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Louis Brandeis: The Jewish Boy From Kentucky Who Became a Supreme Court Legend

A new biography examines the ground-breaking cases, comportment, and all-around genius of the country’s first Jewish justice

Jewish Lives (Sponsored)
June 15, 2016
Courtesy of Wikipedia
Courtesy of Wikipedia
Courtesy of Wikipedia
Courtesy of Wikipedia

Exactly a century ago, President Woodrow Wilson nominated Louis Brandeis to the Supreme Court. After a contentious confirmation process, he became the first Jewish justice, serving on the bench for 23 years. His rulings on privacy, workers’ rights, and free speech feel as relevant today as they did when he issued them, and his foresight, wisdom, and clear-spokenness cemented his reputation as nothing short of a visionary.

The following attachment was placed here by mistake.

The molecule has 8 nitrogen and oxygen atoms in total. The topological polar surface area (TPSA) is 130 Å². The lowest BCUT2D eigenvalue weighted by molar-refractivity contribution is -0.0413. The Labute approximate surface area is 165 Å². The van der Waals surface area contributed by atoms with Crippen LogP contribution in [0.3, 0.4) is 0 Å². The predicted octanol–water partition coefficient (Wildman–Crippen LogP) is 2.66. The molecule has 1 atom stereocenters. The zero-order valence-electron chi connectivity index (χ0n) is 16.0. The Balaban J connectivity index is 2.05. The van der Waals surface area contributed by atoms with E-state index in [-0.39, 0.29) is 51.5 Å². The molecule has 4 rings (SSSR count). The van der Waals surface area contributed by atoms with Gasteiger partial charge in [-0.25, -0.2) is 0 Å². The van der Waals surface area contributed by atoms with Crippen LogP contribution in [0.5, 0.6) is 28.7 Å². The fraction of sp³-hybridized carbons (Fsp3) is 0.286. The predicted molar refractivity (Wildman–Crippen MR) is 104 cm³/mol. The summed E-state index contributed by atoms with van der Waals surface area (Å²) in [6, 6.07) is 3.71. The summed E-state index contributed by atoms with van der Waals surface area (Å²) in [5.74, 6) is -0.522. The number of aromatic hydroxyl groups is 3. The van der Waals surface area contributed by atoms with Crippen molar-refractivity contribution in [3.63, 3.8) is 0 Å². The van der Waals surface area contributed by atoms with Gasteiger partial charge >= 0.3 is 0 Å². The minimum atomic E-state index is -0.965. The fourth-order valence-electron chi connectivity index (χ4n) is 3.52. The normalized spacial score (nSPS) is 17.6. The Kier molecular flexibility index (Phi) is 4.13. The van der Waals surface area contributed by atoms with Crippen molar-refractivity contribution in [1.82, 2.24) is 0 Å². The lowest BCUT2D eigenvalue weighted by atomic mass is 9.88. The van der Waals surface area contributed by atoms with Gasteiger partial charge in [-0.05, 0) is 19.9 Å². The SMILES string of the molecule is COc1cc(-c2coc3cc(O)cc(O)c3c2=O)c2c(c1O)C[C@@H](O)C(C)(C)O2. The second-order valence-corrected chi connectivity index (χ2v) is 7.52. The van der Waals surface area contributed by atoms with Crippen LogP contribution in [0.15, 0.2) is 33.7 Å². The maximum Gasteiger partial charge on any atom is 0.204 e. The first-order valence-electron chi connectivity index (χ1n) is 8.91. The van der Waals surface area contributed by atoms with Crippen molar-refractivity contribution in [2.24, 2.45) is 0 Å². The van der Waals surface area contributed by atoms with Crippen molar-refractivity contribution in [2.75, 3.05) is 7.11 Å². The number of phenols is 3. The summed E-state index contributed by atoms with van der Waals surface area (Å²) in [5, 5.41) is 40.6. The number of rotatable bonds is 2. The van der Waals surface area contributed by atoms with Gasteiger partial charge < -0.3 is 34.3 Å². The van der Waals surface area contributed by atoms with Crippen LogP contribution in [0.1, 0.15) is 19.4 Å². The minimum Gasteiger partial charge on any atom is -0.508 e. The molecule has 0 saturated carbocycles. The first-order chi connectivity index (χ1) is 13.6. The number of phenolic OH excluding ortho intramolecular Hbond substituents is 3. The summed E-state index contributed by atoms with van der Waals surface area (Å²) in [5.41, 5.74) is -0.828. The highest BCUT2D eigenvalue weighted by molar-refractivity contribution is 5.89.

In Louis D. Brandeis: American Prophet, writer Jeffrey Rosen explores Brandeis’ personal and professional life. He joins Vox Tablet host Sara Ivry to discuss the influence Thomas Jefferson had on Brandeis—known as the “Jewish Jefferson,” the justice’s ruling in Whitney v. California—a landmark free-speech case, and why Brandeis is uniquely relevant in the fractious political climate of our day.

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